The Constitutionality of Hate Speech: Why it is a Necessary Evil on College Campuses
On February 1, 2017, over 1,500 UC Berkeley students gathered at Sproul Plaza to protest the speech of the notorious conservative Milo Yiannopoulos.  Known for his anti-Semitic sentiments, anti-feminist critiques, and alt-right stances, his invitation to speak at Berkeley was a momentous decision to uphold a free marketplace of ideas: a First Amendment philosophy that an unregulated circulation of ideas, instead of speech censorship, will contribute to the prevailing of truth.  What began as a peaceful protest spiraled out of control when Antifa activists and Black Bloc anarchists stormed the plaza and attacked members of the crowd, injuring 6 people.  Out of fear for public safety, the speech was canceled. Such was the tragic ending to a highly controversial event in which nearly $1 million was spent on security and damage repairs.  Yiannopoulos’ divisive opinions not only intensified the political divide on campus, but also sparked a nationwide debate on the constitutionality of hate speech. While it is clear that preserving free speech comes with a cost, maintaining a just democracy is contingent on upholding a free marketplace of ideas.
A just democracy requires an uninhibited circulation of opinions because the people should be given the freedom to decide what is true or false. If the government were allowed to suppress unpopular opinions each time society felt threatened by the idea or violence occurred, then political speech by unpopular minority groups would cease to exist, creating an unjust society that deters dissent. This would have greatly inhibited political minorities, such as women and African Americans, in their fight for rights; free speech enables minorities to push for change and voice their needs. However, this protection of “unpopular ideas” should extend to all minority groups, which today can include white supremacists.
With few exceptions, the Supreme Court has always attempted to uphold the fundamental right of free speech, which encompasses hate speech. One of the earliest interpretations of the protection of controversial ideas was made by Justice Holmes Jr. in his dissent in US v. Schwimmer (1929): “the principle of free thought [is] not free thought for those who agree with us, but rather, freedom for the thought that we hate.”  He was one of the first scholars to recognize that the preservation of free speech is contingent on safeguarding even the most abhorrent ideas. Legal jurisprudence has, since then, evolved to emphasize that socially deviant statements demand just as much constitutional protection as socially acceptable speech.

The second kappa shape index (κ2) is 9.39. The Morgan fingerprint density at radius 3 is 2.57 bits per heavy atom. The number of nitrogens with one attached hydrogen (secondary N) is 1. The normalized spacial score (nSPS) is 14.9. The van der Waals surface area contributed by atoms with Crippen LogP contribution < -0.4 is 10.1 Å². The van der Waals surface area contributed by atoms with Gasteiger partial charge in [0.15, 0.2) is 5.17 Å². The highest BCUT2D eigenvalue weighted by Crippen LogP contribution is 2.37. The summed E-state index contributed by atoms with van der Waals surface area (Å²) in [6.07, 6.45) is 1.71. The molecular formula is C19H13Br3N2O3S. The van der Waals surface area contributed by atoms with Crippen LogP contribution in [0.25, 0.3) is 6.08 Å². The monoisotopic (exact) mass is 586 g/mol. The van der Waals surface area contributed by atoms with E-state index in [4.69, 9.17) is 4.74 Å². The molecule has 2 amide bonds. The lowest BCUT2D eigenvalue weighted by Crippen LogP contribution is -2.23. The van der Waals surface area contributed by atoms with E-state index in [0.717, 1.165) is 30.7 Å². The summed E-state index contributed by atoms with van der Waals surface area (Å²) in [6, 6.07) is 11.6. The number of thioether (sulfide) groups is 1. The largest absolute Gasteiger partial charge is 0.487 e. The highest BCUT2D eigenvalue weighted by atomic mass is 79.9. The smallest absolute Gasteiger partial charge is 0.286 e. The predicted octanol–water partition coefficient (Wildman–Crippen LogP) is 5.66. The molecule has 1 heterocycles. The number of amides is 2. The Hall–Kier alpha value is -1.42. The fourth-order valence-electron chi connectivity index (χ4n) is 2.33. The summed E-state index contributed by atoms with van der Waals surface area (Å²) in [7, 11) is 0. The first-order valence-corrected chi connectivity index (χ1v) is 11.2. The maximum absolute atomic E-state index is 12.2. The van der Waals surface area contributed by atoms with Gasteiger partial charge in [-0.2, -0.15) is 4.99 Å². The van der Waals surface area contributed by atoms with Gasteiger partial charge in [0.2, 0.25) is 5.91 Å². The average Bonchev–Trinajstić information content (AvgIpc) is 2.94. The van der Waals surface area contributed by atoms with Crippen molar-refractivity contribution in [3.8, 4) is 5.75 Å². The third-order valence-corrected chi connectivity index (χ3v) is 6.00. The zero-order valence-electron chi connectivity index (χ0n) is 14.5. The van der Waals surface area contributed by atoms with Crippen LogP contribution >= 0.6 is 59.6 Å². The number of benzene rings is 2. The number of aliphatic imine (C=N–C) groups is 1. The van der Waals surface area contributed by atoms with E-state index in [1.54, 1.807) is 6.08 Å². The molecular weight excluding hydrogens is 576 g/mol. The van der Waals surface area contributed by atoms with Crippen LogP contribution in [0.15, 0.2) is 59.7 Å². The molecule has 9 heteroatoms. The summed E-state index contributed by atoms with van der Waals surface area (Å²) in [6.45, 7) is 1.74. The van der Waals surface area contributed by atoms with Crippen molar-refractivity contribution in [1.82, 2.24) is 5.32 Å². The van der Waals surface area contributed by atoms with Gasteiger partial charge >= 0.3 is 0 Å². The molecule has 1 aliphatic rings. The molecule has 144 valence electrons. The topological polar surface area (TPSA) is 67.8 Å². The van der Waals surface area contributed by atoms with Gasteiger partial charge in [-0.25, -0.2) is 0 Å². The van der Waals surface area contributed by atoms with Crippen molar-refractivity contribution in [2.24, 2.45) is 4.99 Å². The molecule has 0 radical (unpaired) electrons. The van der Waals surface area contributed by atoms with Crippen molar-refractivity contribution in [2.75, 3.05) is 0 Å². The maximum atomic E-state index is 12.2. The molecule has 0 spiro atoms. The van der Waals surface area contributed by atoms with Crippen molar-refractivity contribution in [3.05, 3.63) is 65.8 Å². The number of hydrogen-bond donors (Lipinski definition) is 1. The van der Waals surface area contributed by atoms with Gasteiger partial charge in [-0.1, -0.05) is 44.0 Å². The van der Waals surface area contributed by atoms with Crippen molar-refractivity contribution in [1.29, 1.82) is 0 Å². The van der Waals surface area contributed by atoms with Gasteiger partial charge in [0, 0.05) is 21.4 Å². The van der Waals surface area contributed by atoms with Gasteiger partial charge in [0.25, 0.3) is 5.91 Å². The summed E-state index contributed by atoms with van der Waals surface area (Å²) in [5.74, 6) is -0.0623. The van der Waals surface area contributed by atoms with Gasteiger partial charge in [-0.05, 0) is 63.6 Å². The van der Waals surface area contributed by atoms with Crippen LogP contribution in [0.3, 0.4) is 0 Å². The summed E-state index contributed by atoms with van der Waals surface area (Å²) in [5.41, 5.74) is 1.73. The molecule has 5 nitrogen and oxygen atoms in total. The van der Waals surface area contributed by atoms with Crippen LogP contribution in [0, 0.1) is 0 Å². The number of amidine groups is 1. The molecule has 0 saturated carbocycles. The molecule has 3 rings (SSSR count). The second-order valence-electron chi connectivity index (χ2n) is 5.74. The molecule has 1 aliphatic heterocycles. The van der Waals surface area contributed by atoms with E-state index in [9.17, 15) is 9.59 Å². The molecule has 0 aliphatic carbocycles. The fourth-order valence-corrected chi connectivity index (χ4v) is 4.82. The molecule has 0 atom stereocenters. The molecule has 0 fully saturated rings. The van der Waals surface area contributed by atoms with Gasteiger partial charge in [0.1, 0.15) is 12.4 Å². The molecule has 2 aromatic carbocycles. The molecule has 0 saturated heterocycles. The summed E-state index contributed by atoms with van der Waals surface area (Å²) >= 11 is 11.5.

In Brandenburg v. Ohio (1969), the Court established the current standard of evaluating the constitutionality of inciting illegal action, which often includes hateful expressions. Brandenburg, a leader of the Ku Klux Klan, expressed his racist sentiments at a rally, implicitly advocating for violence against minority groups: “the n*gger should be returned to Africa, and the Jew to Israel.”  Astonishingly, in a per curiam decision, the Court protected his speech because it did not “incite imminent lawless action.”  Since this landmark decision, the Court has continued to safeguard controversial speech -- even flag burning -- to show our country’s dedication to free expression.  The problem that seems to persist, however, is getting society to tolerate ideas they so adamantly disagree with.